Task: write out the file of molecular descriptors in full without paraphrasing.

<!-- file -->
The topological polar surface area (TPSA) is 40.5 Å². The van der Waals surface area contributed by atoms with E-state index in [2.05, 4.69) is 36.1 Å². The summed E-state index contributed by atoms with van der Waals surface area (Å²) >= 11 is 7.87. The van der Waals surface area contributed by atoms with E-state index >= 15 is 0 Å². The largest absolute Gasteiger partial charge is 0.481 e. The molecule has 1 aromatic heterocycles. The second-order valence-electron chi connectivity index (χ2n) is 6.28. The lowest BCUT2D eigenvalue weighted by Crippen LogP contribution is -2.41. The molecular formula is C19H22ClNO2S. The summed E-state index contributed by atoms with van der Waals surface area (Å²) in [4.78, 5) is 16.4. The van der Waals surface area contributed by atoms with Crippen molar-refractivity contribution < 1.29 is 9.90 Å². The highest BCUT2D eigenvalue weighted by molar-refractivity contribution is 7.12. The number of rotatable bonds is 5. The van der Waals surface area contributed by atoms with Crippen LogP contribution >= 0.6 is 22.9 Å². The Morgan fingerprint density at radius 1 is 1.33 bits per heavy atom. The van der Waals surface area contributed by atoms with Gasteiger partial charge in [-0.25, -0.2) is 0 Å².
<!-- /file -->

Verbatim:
The topological polar surface area (TPSA) is 40.5 Å². The van der Waals surface area contributed by atoms with E-state index in [2.05, 4.69) is 36.1 Å². The summed E-state index contributed by atoms with van der Waals surface area (Å²) >= 11 is 7.87. The van der Waals surface area contributed by atoms with E-state index >= 15 is 0 Å². The largest absolute Gasteiger partial charge is 0.481 e. The molecule has 1 aromatic heterocycles. The second-order valence-electron chi connectivity index (χ2n) is 6.28. The lowest BCUT2D eigenvalue weighted by Crippen LogP contribution is -2.41. The molecular formula is C19H22ClNO2S. The summed E-state index contributed by atoms with van der Waals surface area (Å²) in [4.78, 5) is 16.4. The van der Waals surface area contributed by atoms with Crippen molar-refractivity contribution < 1.29 is 9.90 Å². The highest BCUT2D eigenvalue weighted by molar-refractivity contribution is 7.12. The number of rotatable bonds is 5. The van der Waals surface area contributed by atoms with Crippen LogP contribution >= 0.6 is 22.9 Å². The Morgan fingerprint density at radius 1 is 1.33 bits per heavy atom. The van der Waals surface area contributed by atoms with Gasteiger partial charge in [-0.25, -0.2) is 0 Å².